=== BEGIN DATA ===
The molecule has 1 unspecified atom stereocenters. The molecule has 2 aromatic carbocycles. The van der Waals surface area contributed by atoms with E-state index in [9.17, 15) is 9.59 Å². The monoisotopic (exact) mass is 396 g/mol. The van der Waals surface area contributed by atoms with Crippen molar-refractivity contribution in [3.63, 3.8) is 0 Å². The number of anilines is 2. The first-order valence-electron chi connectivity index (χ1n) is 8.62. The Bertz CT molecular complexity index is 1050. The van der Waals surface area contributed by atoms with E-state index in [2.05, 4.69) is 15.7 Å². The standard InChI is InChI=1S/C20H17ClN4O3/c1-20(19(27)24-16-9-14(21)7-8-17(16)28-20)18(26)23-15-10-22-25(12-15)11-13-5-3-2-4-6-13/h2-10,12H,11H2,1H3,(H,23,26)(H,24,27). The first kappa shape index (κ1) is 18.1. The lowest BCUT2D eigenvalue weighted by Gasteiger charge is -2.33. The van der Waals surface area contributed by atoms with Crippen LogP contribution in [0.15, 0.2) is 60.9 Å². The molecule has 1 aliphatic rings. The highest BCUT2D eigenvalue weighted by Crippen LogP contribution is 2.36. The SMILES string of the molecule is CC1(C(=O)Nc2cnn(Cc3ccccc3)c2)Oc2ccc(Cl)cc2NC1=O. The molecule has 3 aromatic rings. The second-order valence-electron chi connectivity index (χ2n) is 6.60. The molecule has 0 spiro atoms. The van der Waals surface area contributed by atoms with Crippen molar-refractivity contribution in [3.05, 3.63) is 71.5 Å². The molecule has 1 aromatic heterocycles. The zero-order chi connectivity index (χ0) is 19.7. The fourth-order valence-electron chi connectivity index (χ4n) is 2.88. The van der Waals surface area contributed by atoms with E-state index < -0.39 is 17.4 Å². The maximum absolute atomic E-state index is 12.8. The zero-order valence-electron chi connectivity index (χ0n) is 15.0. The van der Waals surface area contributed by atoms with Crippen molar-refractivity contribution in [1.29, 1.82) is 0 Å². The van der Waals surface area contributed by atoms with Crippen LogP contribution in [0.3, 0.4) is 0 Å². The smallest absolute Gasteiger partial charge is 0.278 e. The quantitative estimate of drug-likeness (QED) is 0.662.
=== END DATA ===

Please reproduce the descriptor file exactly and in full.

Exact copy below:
The molecule has 1 unspecified atom stereocenters. The molecule has 2 aromatic carbocycles. The van der Waals surface area contributed by atoms with E-state index in [9.17, 15) is 9.59 Å². The monoisotopic (exact) mass is 396 g/mol. The van der Waals surface area contributed by atoms with Crippen molar-refractivity contribution in [3.63, 3.8) is 0 Å². The number of anilines is 2. The first-order valence-electron chi connectivity index (χ1n) is 8.62. The Bertz CT molecular complexity index is 1050. The van der Waals surface area contributed by atoms with E-state index in [2.05, 4.69) is 15.7 Å². The standard InChI is InChI=1S/C20H17ClN4O3/c1-20(19(27)24-16-9-14(21)7-8-17(16)28-20)18(26)23-15-10-22-25(12-15)11-13-5-3-2-4-6-13/h2-10,12H,11H2,1H3,(H,23,26)(H,24,27). The first kappa shape index (κ1) is 18.1. The lowest BCUT2D eigenvalue weighted by Gasteiger charge is -2.33. The van der Waals surface area contributed by atoms with Crippen LogP contribution in [0.15, 0.2) is 60.9 Å². The molecule has 1 aliphatic rings. The highest BCUT2D eigenvalue weighted by Crippen LogP contribution is 2.36. The SMILES string of the molecule is CC1(C(=O)Nc2cnn(Cc3ccccc3)c2)Oc2ccc(Cl)cc2NC1=O. The molecule has 3 aromatic rings. The second-order valence-electron chi connectivity index (χ2n) is 6.60. The molecule has 0 spiro atoms. The van der Waals surface area contributed by atoms with Crippen molar-refractivity contribution in [3.05, 3.63) is 71.5 Å². The molecule has 1 aromatic heterocycles. The zero-order chi connectivity index (χ0) is 19.7. The fourth-order valence-electron chi connectivity index (χ4n) is 2.88. The van der Waals surface area contributed by atoms with E-state index < -0.39 is 17.4 Å². The maximum absolute atomic E-state index is 12.8. The zero-order valence-electron chi connectivity index (χ0n) is 15.0. The van der Waals surface area contributed by atoms with Crippen molar-refractivity contribution in [1.29, 1.82) is 0 Å². The van der Waals surface area contributed by atoms with Crippen LogP contribution in [0.3, 0.4) is 0 Å². The smallest absolute Gasteiger partial charge is 0.278 e. The quantitative estimate of drug-likeness (QED) is 0.662.